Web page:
Have recently purchased Barista Express. Bought lavazza oro beans set 5 for grind and 3 o clock position for grind amount came out fantastic all great then bought Vittoria oro beans and can’t get it right! Changed dial to 1 finer still under pressure almost given up. What am I doing wrong. Wasting a lot of beans right now!
Use freshly roasted beans from a specialist coffee roaster, not beans from the supermarket
Pull the bean holder out snd vacuum whats inside. Then pull up the metal ring inside and twist to unlock. Remove the metal ring and twist to line up a smaller number smaller than the preset 6. I used 3. This is the burr setting. Reverse the steps and enjoy watching that espresso needle get in the sweet spot.
Did you find a solution??? I’m having the same issue with same brand beans!!!
Just came across you tutorial. Great job. I have n problem with mine. The machine is about 6 years old. But in the last month or two i have a problem with frothing the milk. The steam pressure is so high it blows the milk out of the jug. Any tips?
Great instructions thank you. I have done all of this and followed a number of other posts but every cup of coffee I have made is sour and undrinkable …. any suggestions??
This was super well done and thank you. Even though I’ve brewed home espresso now for about 20 years, this was very well written and explained.
The only thing I would tell newbies is:
ALWAYS steam your milk FIRST.
If you brew shots (technically referred to as “pulling shots”) right away then let them sit for longer than 8 seconds, they “die.” Dead shots are bitter.
If you use clear shot glasses, you’ll see the beautiful, carmely-looking appearance of the shots. If you’ve ever poured a glass of Guiness beer, they will look the same, and they will have a sweet-ish flavor and are optimal for use. As seconds tick by, you’ll see the caramel color slowly disappear and they’ll turn black. They are now dead and will taste bitter. At Starbucks we always dumped these shots and re-brewed fresh shots.
** Note: If you put a drop (literally) of water in shots, you can “save” them a little longer. If you use flavoring and you put flavoring in your cup 1st, then pour the freshly brewed shots into the flavoring, it will save the shots and keep them from being bitter.
In the end, use this process:
1. Grind your coffee into your portafilter, tamp and set aside- RESIST the urge to put the portafilter into the brew head while you steam your milk because the brew head (it’s technically referred to as the grouphead) is crazy hot and will burn the coffee, giving it a bitter flavor.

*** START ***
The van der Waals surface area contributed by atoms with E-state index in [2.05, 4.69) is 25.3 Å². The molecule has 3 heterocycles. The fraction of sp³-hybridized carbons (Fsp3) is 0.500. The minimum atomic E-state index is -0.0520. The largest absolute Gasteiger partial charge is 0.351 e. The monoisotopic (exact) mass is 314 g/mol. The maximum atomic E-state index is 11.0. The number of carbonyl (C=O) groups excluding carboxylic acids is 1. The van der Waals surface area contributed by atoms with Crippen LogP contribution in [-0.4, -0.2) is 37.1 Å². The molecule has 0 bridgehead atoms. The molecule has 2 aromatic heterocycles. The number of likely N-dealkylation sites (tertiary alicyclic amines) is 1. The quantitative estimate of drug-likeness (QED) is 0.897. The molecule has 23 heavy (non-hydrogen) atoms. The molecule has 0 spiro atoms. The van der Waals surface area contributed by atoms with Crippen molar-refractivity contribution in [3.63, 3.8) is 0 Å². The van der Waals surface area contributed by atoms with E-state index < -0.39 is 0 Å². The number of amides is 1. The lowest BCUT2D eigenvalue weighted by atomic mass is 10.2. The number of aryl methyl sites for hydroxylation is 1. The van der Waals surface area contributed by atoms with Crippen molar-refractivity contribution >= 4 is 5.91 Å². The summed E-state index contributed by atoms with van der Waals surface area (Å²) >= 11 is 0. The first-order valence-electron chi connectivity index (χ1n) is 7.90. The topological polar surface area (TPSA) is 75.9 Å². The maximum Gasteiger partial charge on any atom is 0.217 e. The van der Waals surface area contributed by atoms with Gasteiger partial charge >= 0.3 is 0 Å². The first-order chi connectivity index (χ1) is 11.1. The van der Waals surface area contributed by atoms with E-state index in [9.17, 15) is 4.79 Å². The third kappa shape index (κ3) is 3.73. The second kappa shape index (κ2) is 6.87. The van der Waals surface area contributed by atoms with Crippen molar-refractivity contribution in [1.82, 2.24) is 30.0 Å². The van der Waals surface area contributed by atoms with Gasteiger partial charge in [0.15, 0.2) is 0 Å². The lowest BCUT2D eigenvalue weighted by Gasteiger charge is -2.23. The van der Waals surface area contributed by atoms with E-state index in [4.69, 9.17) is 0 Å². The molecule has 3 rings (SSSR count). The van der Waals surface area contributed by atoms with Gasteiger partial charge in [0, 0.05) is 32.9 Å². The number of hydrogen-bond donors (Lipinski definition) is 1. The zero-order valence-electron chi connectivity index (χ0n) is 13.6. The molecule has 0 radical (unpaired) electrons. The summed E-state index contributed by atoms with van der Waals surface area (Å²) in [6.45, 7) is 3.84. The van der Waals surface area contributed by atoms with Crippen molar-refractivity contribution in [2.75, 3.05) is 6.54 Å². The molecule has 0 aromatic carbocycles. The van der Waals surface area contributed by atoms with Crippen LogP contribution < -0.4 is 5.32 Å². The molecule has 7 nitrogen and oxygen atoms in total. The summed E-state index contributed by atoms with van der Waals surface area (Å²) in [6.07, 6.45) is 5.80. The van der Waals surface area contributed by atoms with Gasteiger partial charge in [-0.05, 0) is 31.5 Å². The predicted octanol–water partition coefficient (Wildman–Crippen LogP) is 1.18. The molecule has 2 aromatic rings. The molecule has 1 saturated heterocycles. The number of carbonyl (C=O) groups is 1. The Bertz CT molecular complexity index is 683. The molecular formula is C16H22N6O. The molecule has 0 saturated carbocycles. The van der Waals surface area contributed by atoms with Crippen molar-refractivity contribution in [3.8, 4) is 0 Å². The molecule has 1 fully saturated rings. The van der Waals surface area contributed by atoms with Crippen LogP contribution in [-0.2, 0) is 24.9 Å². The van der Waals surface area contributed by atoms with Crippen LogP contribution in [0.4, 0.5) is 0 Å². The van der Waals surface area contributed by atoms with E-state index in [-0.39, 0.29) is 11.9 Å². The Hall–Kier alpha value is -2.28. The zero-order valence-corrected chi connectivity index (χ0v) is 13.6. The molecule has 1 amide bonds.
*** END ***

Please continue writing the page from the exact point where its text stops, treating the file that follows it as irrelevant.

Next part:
2. If you’re using a flavor like Vanilla for a latte, put that into your cup. Set aside.
3. Steam milk to temp (140°- 165°) Set milk pitcher aside.
3a. Prime your machine by pushing and holding the double shot button until there’s no steam coming out – only water, then wait til the gurgling sounds stop and it’s resting quietly.
4. Now insert portafilter into brew head and pull your shots.
5. Immediately pour shots into your waiting cup.
6. Add milk to the shots, top with the foam, and voilà, you have a delicious latte for a fraction of the cost and better quality than most mom and pop stands!
I hope this helps.
Hi! May I know if I can set the same grind size at 5 for Barista Pro to make a perfect latte? :)
Hello, I purchased this machine a couple of weeks ago. It’s been really great, however, during pre-infusion the coffee does flow through (generally quite dark) and then goes to the middle of the desired pressure gauge. Is this normal for this machine? I had read that no espresso should flow through during pre-infusion. The tutorial was very helpful!
I’m having the same issue when I learnt on this machine at school it was perfect. Now I cant seem to get rid of this extra flow once I bought my own. My only possible explanation would be tamping pressure.
New to actually making espresso myself – are you using the pressurized or non pressurized cups in these instructions?
Thanks for this very helpful tutorial! Great job. I have a question though. I noticed that compared to the instructions that come with the machine, you have left out the step where they say to use the blade thing-y to level off the ground coffee after you have tamped. Is this an oversight on your part or do you recommend skipping this step?
I’m still experimenting and often get ‘under extraction’.
Hi Paul! I’m not sure if you’ve already gotten an answer for this, but I also struggled with underextraction for a while. I never used the razor and don’t think I will. I fixed the extraction bit by tamping more evenly and harder. Hope this helps. Good luck!
Thank you for your tutorial. My tray is filling up every other day?? Thankfully it warns you when its full but do you have any idea if I need to clean something to make that slow down? Advice? Thanks so much for your time!
Hmm… How many cups a day are you making?
I tamp, then use the Blade to scrape the inside of the portafilter so it helps with keep the the group head or brew head cleaner. Basically that’s all I use it for.
3 year old BES870XL. The extractor will not stop. Need to stop it manually. Have cleaned, decalcified regularly. Have changed out the silicone ring and also cleaned the screen. Have reset to original factory settings as well as tried to set time of extraction manually. No luck. Any suggestions?
I would contact Breville!
My first shot (double) is perfect, but when I try a few minutes later, the espresso just dribble out or not at all. What should I do to get the second as good as the first?